Biomarker analysis Sediment trap samples were filtered onto 0.45 micron pre-combusted glass fiber filters, freeze dried, then extracted using a Dionex Accelerated Solvent Extractor (ASE 200) in 9:1 methylene chloride (DCM) to Methanol (MeOH). The total lipid extract was separated into acid and neutral fraction using aminopropyl gel columns, with neutrals eluting in 3:1 DCM:IPA and Acids eluting in 4% Acetic Acid in DCM. The neutral fraction was then separated into hydrocarbon, ketone and polar fractions via silica gel column chromatography using the elution scheme: hexane (hydrocarbons), DCM (alkenones), and MeOH (GDGTs). The polar fraction, containing the GDGTs, was dissolved in a 99:1 (vol:vol) mixture of hexane:isopropanol, then filtered through 0.45 micron polytetrafluoroethylene (PTFE), filters. Analyses of GDGTs for TEX86 and branched and isoprenoid tetraether (BIT) index determination were performed by high?pressure liquid chromatography?mass spectrometry (HPLC?MS) at Woods Hole Oceanographic Institution. Samples were analyzed on an Agilent 1260 HPLC coupled to an Agilent 6120 MSD according to the method of Schouten et al. (2007). Briefly, A Prevail Cyano column (150 x 2.1 mm, 3 micron) was used with 100% hexane (A) and 90:10 hexane:isopropanol (v:v) (B) as eluents. Samples were injected then eluted isocratically for the first 5 minutes (min) with A, after which the eluent increased by a linear gradient up to 18% B over the next 35 min at a flow rate of 0.2 mL/min. Detection was performed in single ion monitoring mode (SIM). Synthetic C46 GDGT obtained from Purdue University was used as an internal quantification standard. All GDGT samples were analyzed in duplicate. Long-term analyses of an external laboratory standard yield a precision of 0.004 TEX86 units. Alkenone fractions were analyzed via gas chromatography with a flame ionization detector (GC-FID) at the U.S. Geological Survey St. Petersburg Coastal and Marine Geology Center. GC-FID conditions were: split/splitless injection (inlet temperature: 300 ¼C), DB-1 capillary column (60 m, 0.32 mm i.d., 0.10 ?m film thickness), 1.5mL/min He carrier gas, with 1 microliter sample injection volume, and the following oven temperature program: 60 ¼C to 270 ¼C at 30 ¼C/minute, 270 ¼C to 310 ¼C at 1.2 ¼C/minute, and 310 ¼C to 325 ¼C at 10 ¼C/minute. Identification of alkenones was verified using GC-MS (Agilent 7890B gas chromatograph coupled to an Agilent 5977A mass spectrometer with the same column and method), and based on comparisons with a purified alkenone standard from cultured Emiliania huxleyi. Both hexatriacontane and heptatriacontane were added to samples as internal quantification standards for alkenones.
    Date: 13-Oct-2020 (process 2 of 2)
    Added keywords section with USGS persistent identifier as theme keyword. Person who carried out this activity:
    U.S. Geological Survey
    Attn: VeeAnn A. Cross
    Marine Geologist
    384 Woods Hole Road
    Woods Hole, MA

    508-548-8700 x2251 (voice)
    508-457-2310 (FAX)
  3. What similar or related data should the user be aware of?
    Schouten, Stefan, et al., 2007, Gradistat: Towards calibration of the TEX 86 palaeothermometer for tropical sea surface temperatures in ancient greenhouse worlds: Organic Geochemistry 38(9).

    Online Links:

    Other_Citation_Details: Pages 1537-1546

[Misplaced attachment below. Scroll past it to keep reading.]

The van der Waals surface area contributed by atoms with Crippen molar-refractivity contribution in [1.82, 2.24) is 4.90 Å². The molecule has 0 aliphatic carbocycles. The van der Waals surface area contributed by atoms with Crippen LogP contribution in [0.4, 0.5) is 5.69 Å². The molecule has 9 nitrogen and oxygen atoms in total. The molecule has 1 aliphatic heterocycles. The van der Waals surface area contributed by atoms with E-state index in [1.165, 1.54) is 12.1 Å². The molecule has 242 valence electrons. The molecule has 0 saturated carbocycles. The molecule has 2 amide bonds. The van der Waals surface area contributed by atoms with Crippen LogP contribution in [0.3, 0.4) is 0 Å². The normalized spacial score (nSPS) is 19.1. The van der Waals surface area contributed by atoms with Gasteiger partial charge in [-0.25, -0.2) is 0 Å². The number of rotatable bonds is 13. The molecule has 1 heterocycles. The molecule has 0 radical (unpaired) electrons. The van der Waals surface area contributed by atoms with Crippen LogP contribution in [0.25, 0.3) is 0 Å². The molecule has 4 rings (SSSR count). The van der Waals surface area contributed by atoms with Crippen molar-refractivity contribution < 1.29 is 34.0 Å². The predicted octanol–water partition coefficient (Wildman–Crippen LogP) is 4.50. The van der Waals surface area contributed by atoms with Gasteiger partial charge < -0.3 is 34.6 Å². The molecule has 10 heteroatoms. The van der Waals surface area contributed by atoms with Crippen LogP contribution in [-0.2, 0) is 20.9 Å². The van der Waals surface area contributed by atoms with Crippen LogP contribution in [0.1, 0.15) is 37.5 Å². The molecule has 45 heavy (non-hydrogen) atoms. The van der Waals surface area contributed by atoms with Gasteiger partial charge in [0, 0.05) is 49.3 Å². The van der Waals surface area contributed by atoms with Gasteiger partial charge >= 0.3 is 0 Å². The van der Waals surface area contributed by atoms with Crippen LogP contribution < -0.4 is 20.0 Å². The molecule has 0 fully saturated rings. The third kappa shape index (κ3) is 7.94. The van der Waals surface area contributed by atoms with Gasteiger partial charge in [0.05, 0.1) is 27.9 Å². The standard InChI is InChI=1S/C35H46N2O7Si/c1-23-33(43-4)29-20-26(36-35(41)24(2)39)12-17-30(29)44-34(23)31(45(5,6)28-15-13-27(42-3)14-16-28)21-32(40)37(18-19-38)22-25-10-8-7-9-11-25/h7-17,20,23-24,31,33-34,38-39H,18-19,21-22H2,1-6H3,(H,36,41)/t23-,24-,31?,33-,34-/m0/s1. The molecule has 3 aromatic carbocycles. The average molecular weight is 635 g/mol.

How reliable are the data; what problems remain in the data set?

  1. How well have the observations been checked?
    No formal attribute accuracy tests were conducted
  2. How accurate are the geographic locations?
    No formal positional accuracy tests were conducted
  3. How accurate are the heights or depths?
    No formal positional accuracy tests were conducted
  4. Where are the gaps in the data? What is missing?
    Dataset is considered complete for the information presented, as described in the abstract. Users are advised to read the rest of the metadata record carefully for additional details.
  5. How consistent are the relationships among the observations, including topology?
    No formal logical accuracy tests were conducted

How can someone get a copy of the data set?

Are there legal restrictions on access or use of the data?
Access_Constraints: None
Public domain data from the U.S. Government are freely redistributable with proper metadata and source attribution. The U.S. Geological Survey requests to be acknowledged as originator of these data in future products or derivative research.
  1. Who distributes the data set? (Distributor 1 of 1)
    Julie Richey
    600 4th Street South
    Saint Petersburg, FL

    (727) 502-8123 (voice)
  2. What's the catalog number I need to order this data set? 2010_2014_NGOM_Sediment_Trap_Biomarkers.csv, 2010_2014_NGOM_Sediment_Trap_Biomarkers.xlsx
  3. What legal disclaimers am I supposed to read?
    Although these data have been processed successfully on a computer system at the U.S. Geological Survey (USGS), no warranty expressed or implied is made regarding the display or utility of the data on any other system, or for general or scientific purposes, nor shall the act of distribution constitute any such warranty. The USGS shall not be held liable for improper or incorrect use of the data described or contained herein. Any use of trade, firm, or product names is for descriptive purposes only and does not imply endorsement by the U.S. Government.
  4. How can I download or order the data?
  5. Is there some other way to get the data?
    Contact U.S. Geological Survey for details.

Who wrote the metadata?

Last modified: 13-Oct-2020
Metadata author:
Julie Richey
US Geological Survey St. Petersburg Coastal and Marine Science Center
Research Geologist
600 4th Street South
Saint Petersburg, FL

(727) 502-8123 (voice)
Metadata standard:
Content Standard for Digital Geospatial Metadata (FGDC-STD-001-1998)